Prevalence and clinical characteristics of age-related distance esotropia

Matthew R. Claxton, Genie M. Bang, Jennifer Martinez-Thompson, David O. Hodge, Brian G. Mohney

Research output: Contribution to journalArticlepeer-review


Age-related distance esotropia (ARDET) is characterized by an esodeviation greater at distance than near in older aged patients and generally managed with prism spectacles or surgery. The purpose of this study is to describe the prevalence, clinical characteristics, and natural history of age-related distance esotropia in a defined population. The medical records of all adult (≥19 years of age) residents of Olmsted County, Minnesota, diagnosed with an esodeviation at least 2 prism diopters (PD) greater at distance than near, from 1 January 1985, through 31 December 2004, were retrospectively reviewed. Seventy-three (9.7%) of 751 new cases of adult-onset strabismus were diagnosed with age-related distance esotropia during the 20-year period. The mean age of onset was 70 years (range, 19 to 93 years) and 48 (65.8%) were female (p =.007). The mean angle of esodeviation was 7.6 (range, 2 to 20) prism diopters (PD) at distance and 0.4 (range, 10 PD of XT to 12 PD of ET) PD at near. The Kaplan–Meier rate of progression, as defined by a ≥ 6 prism diopter (PD) increase in esotropia, was 50% by 15 years after diagnosis. Half of the patients had hypertension, while one-third had coronary artery disease or other cardiac comorbidities. Age-related distance esotropia comprised 1 in 10 adults with new-onset strabismus in this population and was significantly more common among women. Hypertension and cardiovascular disease may be risk factors for this form of strabismus, and approximately half of the patients worsened over a 15-year period.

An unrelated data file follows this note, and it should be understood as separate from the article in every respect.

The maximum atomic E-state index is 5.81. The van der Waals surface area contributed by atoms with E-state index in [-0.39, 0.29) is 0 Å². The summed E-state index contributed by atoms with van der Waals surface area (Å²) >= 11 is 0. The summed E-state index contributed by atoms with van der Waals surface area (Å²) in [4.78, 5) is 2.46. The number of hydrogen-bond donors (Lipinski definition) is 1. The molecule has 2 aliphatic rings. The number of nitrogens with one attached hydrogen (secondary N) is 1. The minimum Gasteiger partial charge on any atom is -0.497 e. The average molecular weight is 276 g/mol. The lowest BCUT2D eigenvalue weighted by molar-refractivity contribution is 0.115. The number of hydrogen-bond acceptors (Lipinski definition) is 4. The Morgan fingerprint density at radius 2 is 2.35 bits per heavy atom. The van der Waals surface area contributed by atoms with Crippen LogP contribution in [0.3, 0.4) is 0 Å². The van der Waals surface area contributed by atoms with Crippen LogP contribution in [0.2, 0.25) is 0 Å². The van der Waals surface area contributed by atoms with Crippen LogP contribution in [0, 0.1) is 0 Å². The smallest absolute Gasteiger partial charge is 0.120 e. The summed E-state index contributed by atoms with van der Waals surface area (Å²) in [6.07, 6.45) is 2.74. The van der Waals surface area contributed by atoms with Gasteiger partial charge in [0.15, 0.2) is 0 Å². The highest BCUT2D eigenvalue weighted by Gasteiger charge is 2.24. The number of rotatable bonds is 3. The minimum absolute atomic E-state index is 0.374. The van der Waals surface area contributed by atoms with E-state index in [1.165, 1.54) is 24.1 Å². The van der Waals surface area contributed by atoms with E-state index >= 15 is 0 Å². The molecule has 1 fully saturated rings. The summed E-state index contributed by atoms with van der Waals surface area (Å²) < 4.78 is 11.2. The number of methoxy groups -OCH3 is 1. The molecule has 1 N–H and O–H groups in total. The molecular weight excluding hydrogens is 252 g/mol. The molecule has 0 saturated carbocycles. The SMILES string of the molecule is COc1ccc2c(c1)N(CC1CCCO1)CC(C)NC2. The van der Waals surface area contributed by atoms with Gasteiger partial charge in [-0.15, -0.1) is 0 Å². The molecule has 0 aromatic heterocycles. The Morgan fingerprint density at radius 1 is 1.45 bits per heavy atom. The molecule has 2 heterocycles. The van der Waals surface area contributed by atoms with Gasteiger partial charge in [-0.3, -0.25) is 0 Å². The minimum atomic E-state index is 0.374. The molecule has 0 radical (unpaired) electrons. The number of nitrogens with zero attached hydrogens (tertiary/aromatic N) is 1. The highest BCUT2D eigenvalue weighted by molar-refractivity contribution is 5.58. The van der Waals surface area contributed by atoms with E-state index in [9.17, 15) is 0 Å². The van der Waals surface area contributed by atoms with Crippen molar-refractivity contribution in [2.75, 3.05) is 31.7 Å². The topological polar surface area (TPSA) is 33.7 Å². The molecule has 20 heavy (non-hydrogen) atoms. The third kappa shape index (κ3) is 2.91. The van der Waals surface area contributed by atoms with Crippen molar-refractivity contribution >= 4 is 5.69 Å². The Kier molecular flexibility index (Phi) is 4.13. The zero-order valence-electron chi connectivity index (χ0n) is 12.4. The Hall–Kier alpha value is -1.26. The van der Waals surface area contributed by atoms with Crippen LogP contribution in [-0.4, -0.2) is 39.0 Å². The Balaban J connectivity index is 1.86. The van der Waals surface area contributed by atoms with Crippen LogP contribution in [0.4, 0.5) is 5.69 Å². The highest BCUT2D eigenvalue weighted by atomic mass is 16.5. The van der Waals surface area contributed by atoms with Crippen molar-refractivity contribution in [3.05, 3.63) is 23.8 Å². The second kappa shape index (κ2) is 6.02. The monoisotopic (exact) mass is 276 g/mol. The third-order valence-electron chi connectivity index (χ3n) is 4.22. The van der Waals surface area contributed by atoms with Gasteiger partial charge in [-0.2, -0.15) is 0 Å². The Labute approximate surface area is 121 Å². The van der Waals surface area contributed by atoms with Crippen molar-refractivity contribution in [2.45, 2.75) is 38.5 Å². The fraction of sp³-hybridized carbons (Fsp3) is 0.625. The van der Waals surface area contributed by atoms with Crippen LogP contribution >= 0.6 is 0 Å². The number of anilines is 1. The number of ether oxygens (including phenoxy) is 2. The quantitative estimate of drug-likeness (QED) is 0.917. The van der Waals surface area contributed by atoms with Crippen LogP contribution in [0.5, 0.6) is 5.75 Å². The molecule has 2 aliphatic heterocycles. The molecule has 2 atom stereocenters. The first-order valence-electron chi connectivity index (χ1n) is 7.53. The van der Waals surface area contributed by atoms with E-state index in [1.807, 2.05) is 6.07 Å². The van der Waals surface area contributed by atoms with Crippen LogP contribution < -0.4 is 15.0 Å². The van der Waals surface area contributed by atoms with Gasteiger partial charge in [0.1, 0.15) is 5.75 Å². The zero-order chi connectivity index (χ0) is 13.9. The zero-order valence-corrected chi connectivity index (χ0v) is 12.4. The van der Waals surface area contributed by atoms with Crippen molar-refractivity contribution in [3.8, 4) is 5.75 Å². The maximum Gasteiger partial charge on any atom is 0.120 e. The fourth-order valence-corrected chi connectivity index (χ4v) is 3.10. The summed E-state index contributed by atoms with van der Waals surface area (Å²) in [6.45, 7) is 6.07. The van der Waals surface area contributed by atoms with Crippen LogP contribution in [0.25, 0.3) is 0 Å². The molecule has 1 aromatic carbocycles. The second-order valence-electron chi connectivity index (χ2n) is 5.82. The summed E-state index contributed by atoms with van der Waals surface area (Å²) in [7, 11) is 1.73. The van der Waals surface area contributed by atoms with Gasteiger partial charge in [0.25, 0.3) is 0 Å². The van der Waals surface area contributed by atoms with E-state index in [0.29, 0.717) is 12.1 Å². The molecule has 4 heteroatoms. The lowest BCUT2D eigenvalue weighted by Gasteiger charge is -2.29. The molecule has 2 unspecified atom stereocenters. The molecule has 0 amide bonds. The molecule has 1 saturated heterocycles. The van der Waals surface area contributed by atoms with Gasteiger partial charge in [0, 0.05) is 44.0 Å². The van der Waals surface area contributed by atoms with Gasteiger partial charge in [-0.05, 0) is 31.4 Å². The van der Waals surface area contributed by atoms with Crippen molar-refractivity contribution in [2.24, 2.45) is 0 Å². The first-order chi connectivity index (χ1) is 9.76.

Original languageEnglish (US)
Pages (from-to)115-120
Number of pages6
Issue number3
StatePublished - 2022


  • Adult
  • distance esotropia
  • divergence insufficiency
  • esotropia
  • strabismus

ASJC Scopus subject areas

  • Ophthalmology


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